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Dr Jackie Simonis assumed she was tired of working three consecutive night shifts in a COVID-19 emergency room.
She took four days off. She went back to work. Always tired.
Simonis then had a headache and a stuffy nose. On May 3, his temperature climbed to 100.1 degrees. Simonis took a quick COVID-19 test. It came back positive.
“Honestly, I was very scared that I exposed colleagues at work the days before the onset of a fever,” said Simonis, 36. [physician] big. »
In Utah, at least 1,125 medical workers, most of them employed in long-term care facilities, have contracted the coronavirus, according to data provided by local health departments, in more than 40,000 cases of COVID-19 in total in the state. This health care figure includes doctors, nurses, janitors and clerical workers in hospitals, clinics and nursing homes.
“Trib Talk” Monday at noon
Journalist Nate Carlisle to speak with Dr Marion Bishop and Utah Chief Medical Examiner Dr Erik Christensen about what it’s like to be an emergency doctor in the age of COVID-19 – and how the death toll in Utah exceeded 300.
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The Salt Lake County Department of Health was the only local health agency to report that such a worker had died from the virus.
His sister found him dead in his bedroom on June 28. He was 41 years old.
Some county and regional health departments did not provide specific figures for infected medical staff, but acknowledged that there had been cases in their area.
Some health services have also said their data is limited because they do not record professional information for every COVID-19 patient, creating the likelihood that infections among medical workers are higher than the numbers show.
County health departments or health districts reporting health workers infected with COVID-19 last week:
• Salt Lake County, 772.
• Davis County, 210.
• Weber-Morgan, 113.
• San Juan County, 30 years old.
• Tooele County and the Southeast Utah Department of Health have each reported fewer than five cases.
• Southwest Utah Public Health and TriCounty Health Department both reported infected healthcare workers, but declined to provide figures.
In addition to contributing to the wider coronavirus epidemic in Utah, infections from health workers have, in places, hampered the state’s ability to care for the sick and vulnerable.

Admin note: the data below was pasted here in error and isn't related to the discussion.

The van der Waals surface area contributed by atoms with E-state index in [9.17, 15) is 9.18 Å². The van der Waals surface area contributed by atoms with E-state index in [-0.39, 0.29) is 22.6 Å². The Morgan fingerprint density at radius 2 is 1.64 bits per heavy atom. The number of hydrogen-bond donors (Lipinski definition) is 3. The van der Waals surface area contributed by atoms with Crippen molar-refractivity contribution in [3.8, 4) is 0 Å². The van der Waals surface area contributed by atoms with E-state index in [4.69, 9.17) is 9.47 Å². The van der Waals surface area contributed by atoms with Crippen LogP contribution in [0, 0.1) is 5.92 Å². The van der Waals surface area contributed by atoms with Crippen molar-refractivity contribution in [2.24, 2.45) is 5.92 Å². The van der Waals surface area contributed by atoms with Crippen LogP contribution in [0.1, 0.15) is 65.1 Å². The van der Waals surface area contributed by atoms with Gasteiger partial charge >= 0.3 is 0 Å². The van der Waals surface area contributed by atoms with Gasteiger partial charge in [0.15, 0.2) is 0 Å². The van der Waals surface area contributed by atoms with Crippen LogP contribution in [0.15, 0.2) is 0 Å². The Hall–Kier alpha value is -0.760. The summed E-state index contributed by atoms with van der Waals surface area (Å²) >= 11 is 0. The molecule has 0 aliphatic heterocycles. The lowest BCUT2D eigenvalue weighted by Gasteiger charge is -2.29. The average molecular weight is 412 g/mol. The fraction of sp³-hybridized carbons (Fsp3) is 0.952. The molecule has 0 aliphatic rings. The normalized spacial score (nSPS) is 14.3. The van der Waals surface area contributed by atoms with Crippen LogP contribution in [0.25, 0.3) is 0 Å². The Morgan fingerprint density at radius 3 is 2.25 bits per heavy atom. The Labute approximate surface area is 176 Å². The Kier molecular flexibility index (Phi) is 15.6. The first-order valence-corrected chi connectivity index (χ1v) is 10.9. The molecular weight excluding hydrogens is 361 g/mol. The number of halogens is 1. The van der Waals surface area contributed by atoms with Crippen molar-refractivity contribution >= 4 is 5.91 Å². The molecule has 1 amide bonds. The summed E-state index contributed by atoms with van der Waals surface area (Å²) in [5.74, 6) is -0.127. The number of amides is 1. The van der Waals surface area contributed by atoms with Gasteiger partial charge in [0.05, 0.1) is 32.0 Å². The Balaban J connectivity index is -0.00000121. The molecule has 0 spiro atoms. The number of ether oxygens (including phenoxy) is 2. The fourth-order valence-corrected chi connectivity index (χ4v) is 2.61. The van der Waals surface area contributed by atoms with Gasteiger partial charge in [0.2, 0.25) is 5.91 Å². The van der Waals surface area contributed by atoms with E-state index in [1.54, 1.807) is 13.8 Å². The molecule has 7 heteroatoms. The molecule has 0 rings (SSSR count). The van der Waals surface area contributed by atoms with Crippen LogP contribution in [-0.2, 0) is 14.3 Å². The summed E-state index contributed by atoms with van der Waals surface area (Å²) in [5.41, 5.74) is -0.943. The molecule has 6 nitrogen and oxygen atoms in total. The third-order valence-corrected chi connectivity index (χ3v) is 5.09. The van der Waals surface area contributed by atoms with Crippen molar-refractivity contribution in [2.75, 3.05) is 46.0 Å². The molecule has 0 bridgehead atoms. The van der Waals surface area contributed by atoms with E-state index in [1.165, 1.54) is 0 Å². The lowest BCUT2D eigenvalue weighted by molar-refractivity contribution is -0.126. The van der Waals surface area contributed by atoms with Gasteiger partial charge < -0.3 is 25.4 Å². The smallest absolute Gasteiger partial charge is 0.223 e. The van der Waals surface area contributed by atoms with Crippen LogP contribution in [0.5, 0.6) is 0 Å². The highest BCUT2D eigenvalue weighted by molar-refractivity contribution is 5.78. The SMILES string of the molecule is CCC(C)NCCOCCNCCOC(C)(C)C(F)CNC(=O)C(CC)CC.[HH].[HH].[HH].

It was difficult for these centers to find work even before the pandemic, and staffing issues have only worsened in long-term care facilities where outbreaks have occurred.
Allie Spangler, director of membership at the Utah Health Care Association, said on Friday that the Utah National Guard recently had to staff at one facility, Medallion Manor in Provo.
Representatives from Utah’s three major hospital networks, Intermountain Healthcare, University of Utah Health and MountainStar Healthcare, all said they haven’t yet had a staff shortage due to workers contracting the coronavirus.
Unsurprisingly, healthcare professionals were seen as essential employees. If they are exposed to the virus but do not have symptoms, they can be exempted from quarantine recommendations and report to work, according to the Centers for Disease Control and Prevention.
Trevor Warner, spokesperson for the Davis County Health Department, who reported 210 medical workers infected, said a nationwide conversation took place early in the pandemic on how to manage critical infrastructure workers. The consensus: it would be too devastating to close a hospital.
“While it is not ideal” to have exposed – although still seemingly healthy – working medical professionals, Warner said on Friday, “it is one of those things that has been deemed necessary to keep these essential businesses open to our public.
They left Salt Lake City on March 4, when COVID-19 arrived in the Four Corners area, and remained on reservations until June 8.
“You rely not only on yourself,” she said, “but on everyone in this emergency room – the nurses, the patients, the technicians – to use their PPE properly 100% of the time. time. It is a tall order. “
Simonis doubts she contracted the virus from a patient around whom she was still wearing PPE. Simonis removed the equipment to eat his meals in a break room with other hospital staff. It’s possible, she says, that she caught the virus there or while shopping.
His case turned out to be mild. She had two days of fever and about a week of headache, stiffness and stuffy nose. She never developed a cough or shortness of breath – and returned to work.
Simonis and Tanner have an apartment near their work on the Navajo Nation. When she developed symptoms, her husband went to another hospital on the Hopi reserve to work and stay to allow Simonis to isolate himself.
The next week, Simonis says, he went to a motel. He has been tested five times, she said, but has never tested positive for the virus.
“If I had to come home,” said Simonis, “like the nurses I worked with who had their children at home – how can you isolate yourself when you’re not feeling well? It seems so hard to prevent it from spreading when you can’t be alone.